Rappler Newscast | March 12, 2013
Today on Rappler.
- Cardinals pray for unity and cooperation as the conclave to elect the next pope begins.
- The government scrambles to assist refugees from Sabah as more than a thousand Filipinos return to the Philippines.
- North Korea threatens to “wipe out” a South Korean island.
Story 1: CARDINALS IN VATICAN FOR HISTORIC CONCLAVE
Cardinals gather in the Vatican Tuesday for the conclave that will elect the next leader of the Catholic Church.
The 115 cardinal electors assemble in the Sistine Chapel, where they will be completely cut off from the outside world until they find the 266th pope.
The prayers begin with a special mass in St Peter's Basilica.
In the homily, Dean of Cardinals Angelo Sodano calls for Church unity and cooperation.
He says the last popes have been “tirelessly promoting justice and peace” and hopes the future Pope will continue the work “on the world level.”
He adds, “Let us pray the Lord will grant us a Pontiff who will embrace this noble mission with a generous heart.”
The cardinals will hold a first round of voting later on Tuesday, but the Vatican said it expects the smoke from the burning of the ballots to be black, indicating there has been no decision.
The smoke turns white if a pope is elected and the cardinal has accepted his nomination.
At least 77 votes or a two-thirds majority is needed to elect a pope.
Vatican observers say there is no clear frontrunner to succeed Benedict, though three candidates emerge as favorites: Italy's Angelo Scola, Brazil's Odilo Scherer and Canada's Marc Ouellet, all of them conservatives in the same mold as Benedict.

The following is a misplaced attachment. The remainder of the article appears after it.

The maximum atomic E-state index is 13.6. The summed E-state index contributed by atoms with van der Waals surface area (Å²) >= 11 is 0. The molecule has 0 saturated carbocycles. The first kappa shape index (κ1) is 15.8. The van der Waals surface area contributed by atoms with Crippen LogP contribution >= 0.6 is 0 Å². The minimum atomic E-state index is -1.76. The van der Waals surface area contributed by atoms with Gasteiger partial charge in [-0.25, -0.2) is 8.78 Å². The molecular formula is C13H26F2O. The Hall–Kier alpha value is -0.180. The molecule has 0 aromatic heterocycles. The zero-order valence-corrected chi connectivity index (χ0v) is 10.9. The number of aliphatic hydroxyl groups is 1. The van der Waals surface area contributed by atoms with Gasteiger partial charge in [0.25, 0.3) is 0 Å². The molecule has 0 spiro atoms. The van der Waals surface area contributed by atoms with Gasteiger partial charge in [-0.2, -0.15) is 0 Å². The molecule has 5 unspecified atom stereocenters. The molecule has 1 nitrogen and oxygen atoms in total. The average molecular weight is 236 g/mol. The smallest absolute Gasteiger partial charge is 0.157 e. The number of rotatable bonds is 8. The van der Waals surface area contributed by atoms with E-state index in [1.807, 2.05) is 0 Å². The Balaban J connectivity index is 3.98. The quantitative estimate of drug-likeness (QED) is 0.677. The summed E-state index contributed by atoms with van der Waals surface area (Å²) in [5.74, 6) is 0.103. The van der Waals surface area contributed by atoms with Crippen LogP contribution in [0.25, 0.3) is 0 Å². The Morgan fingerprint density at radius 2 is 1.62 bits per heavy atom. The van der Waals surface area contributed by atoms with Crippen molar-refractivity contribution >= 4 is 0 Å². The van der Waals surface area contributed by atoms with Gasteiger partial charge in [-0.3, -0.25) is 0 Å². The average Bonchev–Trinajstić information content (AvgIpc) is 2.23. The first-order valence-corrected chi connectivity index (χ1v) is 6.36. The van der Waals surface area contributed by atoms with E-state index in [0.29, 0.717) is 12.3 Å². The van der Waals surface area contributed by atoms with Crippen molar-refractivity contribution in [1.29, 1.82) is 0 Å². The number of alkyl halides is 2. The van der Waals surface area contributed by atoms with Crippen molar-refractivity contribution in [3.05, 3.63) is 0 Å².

But the Vatican rumor mill also cites cardinals from Austria, Hungary, Mexico, the Philippines, South Africa and the United States-- many of them inspiring pastoral figures in their communities.
Story 2: TAGLE'S INFLUENCE EVIDENT IN HOMETOWN CAVITE
Cardinal Luis Antonio Tagle is seen as a remote contender in the search for a new pope.
As Cardinals go into conclave, Katherine Visconti travels to Tagle’s hometown and files this report.
Luis Antonio Tagle -- called the “great Asian hope” for the papacy -- is in Vatican City to elect a new pope in the conclave.
In his hometown of Imus Cavite, you don't have to look far for traces of Tagle - the priest and the person.
Here in the town center there is a monument showing his father's long lineage in Imus.
Tagle and politician Dick Gordon share a common ancestor -- General Jose Tagle.
Like the cardinal, the general was described as a man who came from a good family but lived a simple life.
Tagle grew up about a block from the town center.
He was raised in this house by middle-class parents who worked in a bank and were devout catholics.
Tagle's parents are not there when we visit.
His aunt's house looks empty.
And many of those who worked with Tagle at the parish refuse to talk.
Staff at the cathedral where Tagle served as Bishop say Tagle ordered them to refuse media interviews until a new pope is named.
The church frowns upon speaking to media before the conclave and overtly campaigning for the papacy.
Tagle-- known for being an approachable and modest pastor-- is a local legend.
He once rode a tricycle at dawn to deliver Simbang Gabi mass after the priest who was supposed to say mass got sick.
Tagle's photo is everywhere at the local Our Lady of the Pillar Catholic school -- proof of his support for children.
The principal says it is thanks to Tagle’s influence that a wealthy patron donated the lot where the school now stands.
The most intimate view about the Philippines' top catholic leader comes from his old friend.